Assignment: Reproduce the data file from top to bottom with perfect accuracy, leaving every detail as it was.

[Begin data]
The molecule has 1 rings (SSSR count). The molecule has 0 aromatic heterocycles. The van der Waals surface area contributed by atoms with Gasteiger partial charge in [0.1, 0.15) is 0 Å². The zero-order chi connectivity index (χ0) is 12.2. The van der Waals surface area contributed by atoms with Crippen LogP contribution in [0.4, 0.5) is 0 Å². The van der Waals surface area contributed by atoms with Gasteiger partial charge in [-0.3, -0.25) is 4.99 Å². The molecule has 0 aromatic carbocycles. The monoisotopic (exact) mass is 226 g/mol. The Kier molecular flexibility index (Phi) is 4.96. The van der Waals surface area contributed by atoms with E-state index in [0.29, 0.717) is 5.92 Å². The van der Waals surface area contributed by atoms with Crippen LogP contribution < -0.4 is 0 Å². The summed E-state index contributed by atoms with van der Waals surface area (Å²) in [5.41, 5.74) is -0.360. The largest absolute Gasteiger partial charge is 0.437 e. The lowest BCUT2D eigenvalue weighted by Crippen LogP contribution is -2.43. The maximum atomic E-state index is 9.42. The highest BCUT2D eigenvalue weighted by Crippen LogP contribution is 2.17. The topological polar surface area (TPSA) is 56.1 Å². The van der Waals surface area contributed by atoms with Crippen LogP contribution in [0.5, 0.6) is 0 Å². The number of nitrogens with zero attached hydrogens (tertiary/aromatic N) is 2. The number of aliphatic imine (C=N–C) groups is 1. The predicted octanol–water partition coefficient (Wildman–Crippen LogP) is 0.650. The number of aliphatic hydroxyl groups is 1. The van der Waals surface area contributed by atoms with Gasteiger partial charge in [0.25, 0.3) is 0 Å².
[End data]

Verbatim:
The molecule has 1 rings (SSSR count). The molecule has 0 aromatic heterocycles. The van der Waals surface area contributed by atoms with Gasteiger partial charge in [0.1, 0.15) is 0 Å². The zero-order chi connectivity index (χ0) is 12.2. The van der Waals surface area contributed by atoms with Crippen LogP contribution in [0.4, 0.5) is 0 Å². The van der Waals surface area contributed by atoms with Gasteiger partial charge in [-0.3, -0.25) is 4.99 Å². The molecule has 0 aromatic carbocycles. The monoisotopic (exact) mass is 226 g/mol. The Kier molecular flexibility index (Phi) is 4.96. The van der Waals surface area contributed by atoms with E-state index in [0.29, 0.717) is 5.92 Å². The van der Waals surface area contributed by atoms with Crippen LogP contribution < -0.4 is 0 Å². The summed E-state index contributed by atoms with van der Waals surface area (Å²) in [5.41, 5.74) is -0.360. The largest absolute Gasteiger partial charge is 0.437 e. The lowest BCUT2D eigenvalue weighted by Crippen LogP contribution is -2.43. The maximum atomic E-state index is 9.42. The highest BCUT2D eigenvalue weighted by Crippen LogP contribution is 2.17. The topological polar surface area (TPSA) is 56.1 Å². The van der Waals surface area contributed by atoms with Crippen LogP contribution in [0.5, 0.6) is 0 Å². The number of nitrogens with zero attached hydrogens (tertiary/aromatic N) is 2. The number of aliphatic imine (C=N–C) groups is 1. The predicted octanol–water partition coefficient (Wildman–Crippen LogP) is 0.650. The number of aliphatic hydroxyl groups is 1. The van der Waals surface area contributed by atoms with Gasteiger partial charge in [0.25, 0.3) is 0 Å².